The game that I am going to be talking about in this post is the 2019 science-fiction game “Outer Wilds” (not to be confused with the RPG, “The Outer Worlds”). Outer Wilds is a space exploration game. You play as a young astronaught. It’s your first day on the job, and you’ve been given a small ship that you can use to explore the solar system.
At the start of the game you are free to explore the entire solar system in any order. You can go anywhere you want, and the game does not force you to go down a linear path. After exploring the system for about 20 minutes, the solar system’s star goes supernova, killing you and everyone in the solar system. You then wake up again–where you started at the beginning of the day–realizing that you are stuck in a time loop, and that you need to explore the solar system to figure out how to break the loop.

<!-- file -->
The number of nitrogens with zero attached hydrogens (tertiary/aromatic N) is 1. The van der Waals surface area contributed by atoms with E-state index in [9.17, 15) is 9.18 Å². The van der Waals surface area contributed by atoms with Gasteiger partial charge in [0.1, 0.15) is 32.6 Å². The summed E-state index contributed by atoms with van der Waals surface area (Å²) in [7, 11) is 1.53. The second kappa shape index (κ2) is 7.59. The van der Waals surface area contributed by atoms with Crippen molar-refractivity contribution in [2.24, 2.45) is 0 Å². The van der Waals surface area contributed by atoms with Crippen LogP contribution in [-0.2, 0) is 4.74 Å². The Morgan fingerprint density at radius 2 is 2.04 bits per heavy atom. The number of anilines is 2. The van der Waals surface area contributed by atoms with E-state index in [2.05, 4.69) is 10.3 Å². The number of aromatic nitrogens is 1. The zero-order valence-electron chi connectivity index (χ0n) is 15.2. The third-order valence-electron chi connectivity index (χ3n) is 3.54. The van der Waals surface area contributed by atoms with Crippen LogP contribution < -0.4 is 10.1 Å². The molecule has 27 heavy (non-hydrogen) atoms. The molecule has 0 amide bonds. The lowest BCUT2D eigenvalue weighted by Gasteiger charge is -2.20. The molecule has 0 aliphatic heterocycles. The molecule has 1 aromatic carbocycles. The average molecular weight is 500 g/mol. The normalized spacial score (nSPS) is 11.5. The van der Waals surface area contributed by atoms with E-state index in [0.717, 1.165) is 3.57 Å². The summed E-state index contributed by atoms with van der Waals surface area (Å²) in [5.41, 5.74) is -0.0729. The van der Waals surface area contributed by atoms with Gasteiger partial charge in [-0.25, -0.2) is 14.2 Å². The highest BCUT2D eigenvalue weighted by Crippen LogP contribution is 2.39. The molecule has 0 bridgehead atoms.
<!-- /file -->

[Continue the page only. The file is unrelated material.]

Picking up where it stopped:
Outer Wilds is essentially a “space archeologist simulator,” as when you explore the solar system you will uncover ancient alien ruins full of texts for you to decipher and artifacts for you to find. The story is completely tied to the gameplay, and without the story the gameplay would not work. This is because the ancient civilization is tied to the time loop and you need to discover who they were, why they came to the solar system, and how they are connected to the time loop in order to break it.
This game always gives me a sense of wonder and awe every time I play it. The feeling of piecing together the narrative yourself by exploring the various planets and connecting the dots together is nothing short of amazing.